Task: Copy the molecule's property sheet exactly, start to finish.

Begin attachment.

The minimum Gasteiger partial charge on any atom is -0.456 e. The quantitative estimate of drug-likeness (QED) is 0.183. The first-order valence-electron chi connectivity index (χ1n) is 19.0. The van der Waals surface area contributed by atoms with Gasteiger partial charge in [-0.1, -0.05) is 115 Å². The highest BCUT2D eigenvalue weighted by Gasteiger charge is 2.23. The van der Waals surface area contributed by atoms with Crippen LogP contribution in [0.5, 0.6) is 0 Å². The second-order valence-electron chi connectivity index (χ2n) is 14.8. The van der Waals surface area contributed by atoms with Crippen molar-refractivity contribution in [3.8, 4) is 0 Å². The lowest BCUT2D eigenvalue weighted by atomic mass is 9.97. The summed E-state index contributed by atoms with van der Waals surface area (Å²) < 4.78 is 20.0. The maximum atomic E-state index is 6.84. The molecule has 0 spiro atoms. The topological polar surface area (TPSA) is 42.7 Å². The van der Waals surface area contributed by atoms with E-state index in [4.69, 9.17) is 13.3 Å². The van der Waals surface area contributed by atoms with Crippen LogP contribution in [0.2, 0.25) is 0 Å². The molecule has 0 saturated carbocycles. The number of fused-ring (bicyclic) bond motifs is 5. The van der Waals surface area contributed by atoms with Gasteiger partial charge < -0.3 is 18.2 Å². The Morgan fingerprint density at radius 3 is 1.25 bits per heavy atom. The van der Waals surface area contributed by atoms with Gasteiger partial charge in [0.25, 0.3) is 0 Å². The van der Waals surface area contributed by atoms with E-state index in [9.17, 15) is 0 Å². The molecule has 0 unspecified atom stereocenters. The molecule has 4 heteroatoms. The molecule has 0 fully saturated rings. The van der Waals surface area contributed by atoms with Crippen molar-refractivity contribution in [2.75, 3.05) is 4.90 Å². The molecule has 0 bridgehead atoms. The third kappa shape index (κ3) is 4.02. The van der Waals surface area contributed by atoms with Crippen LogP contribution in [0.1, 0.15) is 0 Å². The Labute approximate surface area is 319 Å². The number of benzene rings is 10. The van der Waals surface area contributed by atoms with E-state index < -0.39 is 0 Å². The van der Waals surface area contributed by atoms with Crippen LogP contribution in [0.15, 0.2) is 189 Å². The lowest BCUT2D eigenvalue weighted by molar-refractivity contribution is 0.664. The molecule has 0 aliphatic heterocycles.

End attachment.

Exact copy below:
The minimum Gasteiger partial charge on any atom is -0.456 e. The quantitative estimate of drug-likeness (QED) is 0.183. The first-order valence-electron chi connectivity index (χ1n) is 19.0. The van der Waals surface area contributed by atoms with Gasteiger partial charge in [-0.1, -0.05) is 115 Å². The highest BCUT2D eigenvalue weighted by Gasteiger charge is 2.23. The van der Waals surface area contributed by atoms with Crippen LogP contribution in [0.5, 0.6) is 0 Å². The second-order valence-electron chi connectivity index (χ2n) is 14.8. The van der Waals surface area contributed by atoms with Crippen molar-refractivity contribution in [3.8, 4) is 0 Å². The lowest BCUT2D eigenvalue weighted by atomic mass is 9.97. The summed E-state index contributed by atoms with van der Waals surface area (Å²) < 4.78 is 20.0. The maximum atomic E-state index is 6.84. The molecule has 0 spiro atoms. The topological polar surface area (TPSA) is 42.7 Å². The van der Waals surface area contributed by atoms with E-state index in [4.69, 9.17) is 13.3 Å². The van der Waals surface area contributed by atoms with Crippen LogP contribution in [0.2, 0.25) is 0 Å². The molecule has 0 saturated carbocycles. The number of fused-ring (bicyclic) bond motifs is 5. The van der Waals surface area contributed by atoms with Gasteiger partial charge < -0.3 is 18.2 Å². The Morgan fingerprint density at radius 3 is 1.25 bits per heavy atom. The van der Waals surface area contributed by atoms with Gasteiger partial charge in [0.25, 0.3) is 0 Å². The van der Waals surface area contributed by atoms with E-state index in [9.17, 15) is 0 Å². The molecule has 0 unspecified atom stereocenters. The molecule has 4 heteroatoms. The molecule has 0 fully saturated rings. The van der Waals surface area contributed by atoms with Crippen molar-refractivity contribution in [2.75, 3.05) is 4.90 Å². The molecule has 0 bridgehead atoms. The third kappa shape index (κ3) is 4.02. The van der Waals surface area contributed by atoms with Crippen LogP contribution in [0.1, 0.15) is 0 Å². The Labute approximate surface area is 319 Å². The number of benzene rings is 10. The van der Waals surface area contributed by atoms with E-state index < -0.39 is 0 Å². The van der Waals surface area contributed by atoms with Crippen LogP contribution in [0.15, 0.2) is 189 Å². The lowest BCUT2D eigenvalue weighted by molar-refractivity contribution is 0.664. The molecule has 0 aliphatic heterocycles.